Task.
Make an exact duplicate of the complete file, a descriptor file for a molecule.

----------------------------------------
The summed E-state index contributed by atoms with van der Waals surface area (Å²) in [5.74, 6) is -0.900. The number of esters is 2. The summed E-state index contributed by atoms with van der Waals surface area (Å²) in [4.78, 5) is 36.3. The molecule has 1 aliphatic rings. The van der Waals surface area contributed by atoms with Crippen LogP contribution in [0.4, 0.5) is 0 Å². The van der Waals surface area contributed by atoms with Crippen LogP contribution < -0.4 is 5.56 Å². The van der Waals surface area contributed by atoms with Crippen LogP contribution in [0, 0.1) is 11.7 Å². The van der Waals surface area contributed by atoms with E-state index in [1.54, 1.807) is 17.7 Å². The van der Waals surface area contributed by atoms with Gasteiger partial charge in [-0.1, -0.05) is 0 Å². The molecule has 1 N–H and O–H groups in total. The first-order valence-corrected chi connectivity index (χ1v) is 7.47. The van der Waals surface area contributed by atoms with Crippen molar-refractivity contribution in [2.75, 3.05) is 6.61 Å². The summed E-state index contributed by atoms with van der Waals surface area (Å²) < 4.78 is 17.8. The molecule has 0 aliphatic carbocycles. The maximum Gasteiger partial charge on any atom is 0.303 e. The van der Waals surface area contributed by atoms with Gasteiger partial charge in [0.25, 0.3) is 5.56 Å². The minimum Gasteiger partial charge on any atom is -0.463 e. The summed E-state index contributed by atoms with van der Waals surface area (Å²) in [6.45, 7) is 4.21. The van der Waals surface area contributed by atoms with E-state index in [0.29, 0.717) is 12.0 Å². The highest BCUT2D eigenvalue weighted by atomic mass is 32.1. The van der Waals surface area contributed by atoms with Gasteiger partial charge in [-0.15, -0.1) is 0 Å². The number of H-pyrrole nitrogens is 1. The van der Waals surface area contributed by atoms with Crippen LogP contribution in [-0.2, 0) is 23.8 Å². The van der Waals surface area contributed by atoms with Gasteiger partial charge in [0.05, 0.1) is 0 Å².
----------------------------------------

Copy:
The summed E-state index contributed by atoms with van der Waals surface area (Å²) in [5.74, 6) is -0.900. The number of esters is 2. The summed E-state index contributed by atoms with van der Waals surface area (Å²) in [4.78, 5) is 36.3. The molecule has 1 aliphatic rings. The van der Waals surface area contributed by atoms with Crippen LogP contribution in [0.4, 0.5) is 0 Å². The van der Waals surface area contributed by atoms with Crippen LogP contribution < -0.4 is 5.56 Å². The van der Waals surface area contributed by atoms with Crippen LogP contribution in [0, 0.1) is 11.7 Å². The van der Waals surface area contributed by atoms with E-state index in [1.54, 1.807) is 17.7 Å². The van der Waals surface area contributed by atoms with Gasteiger partial charge in [-0.1, -0.05) is 0 Å². The molecule has 1 N–H and O–H groups in total. The first-order valence-corrected chi connectivity index (χ1v) is 7.47. The van der Waals surface area contributed by atoms with Crippen molar-refractivity contribution in [2.75, 3.05) is 6.61 Å². The summed E-state index contributed by atoms with van der Waals surface area (Å²) < 4.78 is 17.8. The molecule has 0 aliphatic carbocycles. The maximum Gasteiger partial charge on any atom is 0.303 e. The van der Waals surface area contributed by atoms with Gasteiger partial charge in [0.25, 0.3) is 5.56 Å². The minimum Gasteiger partial charge on any atom is -0.463 e. The summed E-state index contributed by atoms with van der Waals surface area (Å²) in [6.45, 7) is 4.21. The van der Waals surface area contributed by atoms with E-state index in [0.29, 0.717) is 12.0 Å². The highest BCUT2D eigenvalue weighted by atomic mass is 32.1. The van der Waals surface area contributed by atoms with Gasteiger partial charge in [-0.15, -0.1) is 0 Å². The number of H-pyrrole nitrogens is 1. The van der Waals surface area contributed by atoms with Crippen LogP contribution in [-0.2, 0) is 23.8 Å². The van der Waals surface area contributed by atoms with Gasteiger partial charge in [0.05, 0.1) is 0 Å².